Board members having a good working relationship with the superintendent, principals, and central office staff should keep communication open and help board members glean what to discuss among themselves as a team to find issues that are important. Teachers are in the classroom, so they know what is important in each school. After teaching since 1994, I feel that I shall look at problems from many perspectives (English / Spanish teacher, librarian, counselor, as well as from the perspective of a parent of 4 grown children and 10 grandkids.) Granting classroom instructional support and conserving the budget for projects that deserve the most attention are key to keeping the process and communication open.
My philosophy regarding all students, including students who have special needs, is that any student can learn given the right opportunities. Keeping children with special needs motivated to become literate, and raising the math and reading scores in the State of AL will mean providing a plethora of learning strategies and finding HOW the children learn, modeling metacognition to help children see HOW we as adults process, and finding whether children are visual, auditory, or kinesthetic learners. In AL we no longer need to be last in progress; we need to find what works, such as addressing dyslexia and using the correct tools to get through to those with special needs. The new autism certification that will be offered at University of AL is going to be beneficial. When I first began working on my Master's at UNA, I took nine graduate hours in Special Education; then, when I became a guidance counselor, I found those graduate classes to be very beneficial in helping my students.
The board serves as an advocate for the students, teachers, support staff and administration. It's role is to encourage good academic performance, acknowledge the excellent educators, promote fiscal responsibility, collaborate and compromise with others to move the school district forward.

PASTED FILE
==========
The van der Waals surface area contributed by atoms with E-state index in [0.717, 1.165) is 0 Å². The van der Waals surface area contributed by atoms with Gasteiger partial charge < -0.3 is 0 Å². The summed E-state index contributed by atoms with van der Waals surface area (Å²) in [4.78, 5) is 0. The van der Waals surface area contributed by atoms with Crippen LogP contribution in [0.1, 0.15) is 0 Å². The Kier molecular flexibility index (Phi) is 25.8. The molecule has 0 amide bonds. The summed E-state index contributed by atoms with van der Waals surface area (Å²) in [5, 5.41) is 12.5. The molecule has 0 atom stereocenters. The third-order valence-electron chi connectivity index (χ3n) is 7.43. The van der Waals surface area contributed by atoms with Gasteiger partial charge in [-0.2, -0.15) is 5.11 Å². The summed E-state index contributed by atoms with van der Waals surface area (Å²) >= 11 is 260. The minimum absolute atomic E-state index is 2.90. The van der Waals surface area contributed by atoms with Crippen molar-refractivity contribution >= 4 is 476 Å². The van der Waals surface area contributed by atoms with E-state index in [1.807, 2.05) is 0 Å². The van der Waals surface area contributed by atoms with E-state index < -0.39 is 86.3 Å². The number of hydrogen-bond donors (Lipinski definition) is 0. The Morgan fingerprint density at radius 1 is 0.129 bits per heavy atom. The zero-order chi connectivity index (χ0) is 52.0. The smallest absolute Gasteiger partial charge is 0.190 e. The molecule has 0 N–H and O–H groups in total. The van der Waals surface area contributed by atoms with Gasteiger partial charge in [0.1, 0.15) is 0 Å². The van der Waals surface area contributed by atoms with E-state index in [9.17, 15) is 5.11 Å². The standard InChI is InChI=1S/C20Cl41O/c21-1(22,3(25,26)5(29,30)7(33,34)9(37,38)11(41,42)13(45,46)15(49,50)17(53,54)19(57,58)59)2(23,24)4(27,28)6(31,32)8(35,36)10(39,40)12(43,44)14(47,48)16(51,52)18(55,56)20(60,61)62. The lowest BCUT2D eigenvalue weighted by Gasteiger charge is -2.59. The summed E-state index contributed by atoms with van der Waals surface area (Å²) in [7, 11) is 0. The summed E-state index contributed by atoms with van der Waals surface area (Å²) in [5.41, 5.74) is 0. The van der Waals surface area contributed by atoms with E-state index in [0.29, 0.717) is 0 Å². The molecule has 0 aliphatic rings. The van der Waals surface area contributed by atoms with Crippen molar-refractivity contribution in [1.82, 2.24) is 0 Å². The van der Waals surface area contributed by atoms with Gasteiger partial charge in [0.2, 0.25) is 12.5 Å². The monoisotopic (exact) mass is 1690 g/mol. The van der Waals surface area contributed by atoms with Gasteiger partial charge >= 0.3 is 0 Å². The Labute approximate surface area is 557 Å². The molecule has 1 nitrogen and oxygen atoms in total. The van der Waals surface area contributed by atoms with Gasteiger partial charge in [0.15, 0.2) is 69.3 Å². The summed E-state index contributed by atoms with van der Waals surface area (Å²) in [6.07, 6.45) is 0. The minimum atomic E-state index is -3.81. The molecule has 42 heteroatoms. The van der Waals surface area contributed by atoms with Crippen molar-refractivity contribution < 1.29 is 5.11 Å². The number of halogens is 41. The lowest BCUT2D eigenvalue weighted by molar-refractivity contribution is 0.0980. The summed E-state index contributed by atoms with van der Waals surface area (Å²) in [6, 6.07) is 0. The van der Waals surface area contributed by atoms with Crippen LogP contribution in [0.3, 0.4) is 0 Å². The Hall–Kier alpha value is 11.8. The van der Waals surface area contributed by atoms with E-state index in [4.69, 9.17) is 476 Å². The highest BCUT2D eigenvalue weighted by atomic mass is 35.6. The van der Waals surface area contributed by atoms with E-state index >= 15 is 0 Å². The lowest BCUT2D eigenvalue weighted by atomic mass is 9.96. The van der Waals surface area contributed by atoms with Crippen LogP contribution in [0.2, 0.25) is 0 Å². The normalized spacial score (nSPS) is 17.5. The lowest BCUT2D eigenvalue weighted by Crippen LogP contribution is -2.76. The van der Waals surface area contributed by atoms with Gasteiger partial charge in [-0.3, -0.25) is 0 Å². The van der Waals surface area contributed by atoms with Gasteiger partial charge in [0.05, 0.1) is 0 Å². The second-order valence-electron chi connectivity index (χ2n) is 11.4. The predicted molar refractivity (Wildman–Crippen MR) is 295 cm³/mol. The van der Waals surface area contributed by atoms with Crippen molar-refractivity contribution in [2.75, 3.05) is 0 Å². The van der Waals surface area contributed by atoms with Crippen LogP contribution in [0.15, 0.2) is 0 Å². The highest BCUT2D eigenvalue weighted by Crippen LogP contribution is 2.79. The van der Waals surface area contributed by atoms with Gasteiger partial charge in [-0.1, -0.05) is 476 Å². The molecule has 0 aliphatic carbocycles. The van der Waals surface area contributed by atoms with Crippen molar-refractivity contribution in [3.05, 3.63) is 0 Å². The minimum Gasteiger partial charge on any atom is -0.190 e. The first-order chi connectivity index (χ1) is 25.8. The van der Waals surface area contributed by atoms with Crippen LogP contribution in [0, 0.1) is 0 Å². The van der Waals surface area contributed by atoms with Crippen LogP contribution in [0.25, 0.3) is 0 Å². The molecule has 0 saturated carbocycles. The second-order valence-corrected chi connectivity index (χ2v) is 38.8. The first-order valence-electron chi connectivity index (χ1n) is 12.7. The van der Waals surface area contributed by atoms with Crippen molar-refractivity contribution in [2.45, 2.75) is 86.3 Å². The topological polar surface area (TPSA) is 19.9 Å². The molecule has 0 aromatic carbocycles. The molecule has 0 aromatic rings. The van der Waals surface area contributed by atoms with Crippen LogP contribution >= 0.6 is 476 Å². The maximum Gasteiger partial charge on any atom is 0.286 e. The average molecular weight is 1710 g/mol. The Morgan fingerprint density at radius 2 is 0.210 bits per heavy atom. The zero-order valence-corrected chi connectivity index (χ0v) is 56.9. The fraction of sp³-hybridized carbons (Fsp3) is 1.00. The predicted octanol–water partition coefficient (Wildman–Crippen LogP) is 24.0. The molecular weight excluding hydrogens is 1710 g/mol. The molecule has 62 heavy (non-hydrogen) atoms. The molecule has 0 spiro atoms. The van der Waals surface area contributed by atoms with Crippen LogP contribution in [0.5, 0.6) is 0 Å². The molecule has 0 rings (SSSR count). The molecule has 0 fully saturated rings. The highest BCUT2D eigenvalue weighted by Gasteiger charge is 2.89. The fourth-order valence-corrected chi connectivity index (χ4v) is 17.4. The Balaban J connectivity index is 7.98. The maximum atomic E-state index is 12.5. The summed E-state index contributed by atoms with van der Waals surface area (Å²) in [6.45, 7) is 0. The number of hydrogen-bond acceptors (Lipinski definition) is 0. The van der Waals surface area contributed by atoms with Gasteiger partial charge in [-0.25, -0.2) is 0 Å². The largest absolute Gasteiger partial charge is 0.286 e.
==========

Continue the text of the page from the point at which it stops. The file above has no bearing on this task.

The current challenges are complex and must be met with undaunting courage. I am concerned about poor educator morale, burnout, high turnover and subsequent teacher shortage in rural communities. I am concerned about our low math and English proficiency but encouraged by the high graduation rate. I want to offer students access to emotional support as well as academic and career guidance. I want to find creative solutions that are flexible and easily modified to met everybody's individual needs.
I will be available to hear parent concerns at PTO meetings, dedicate email address for these issues and organize meetings quarterly to open communication between the board and the constituents that I represent.
Every successful organization has a mission statement to guide them and refocus their efforts to address what is important.
Special education involves those with emotional issues, medical disabilities and intellectual impairments. The greatest challenge is incorporating these students with others, and the degree of inclusion in normal classroom activities.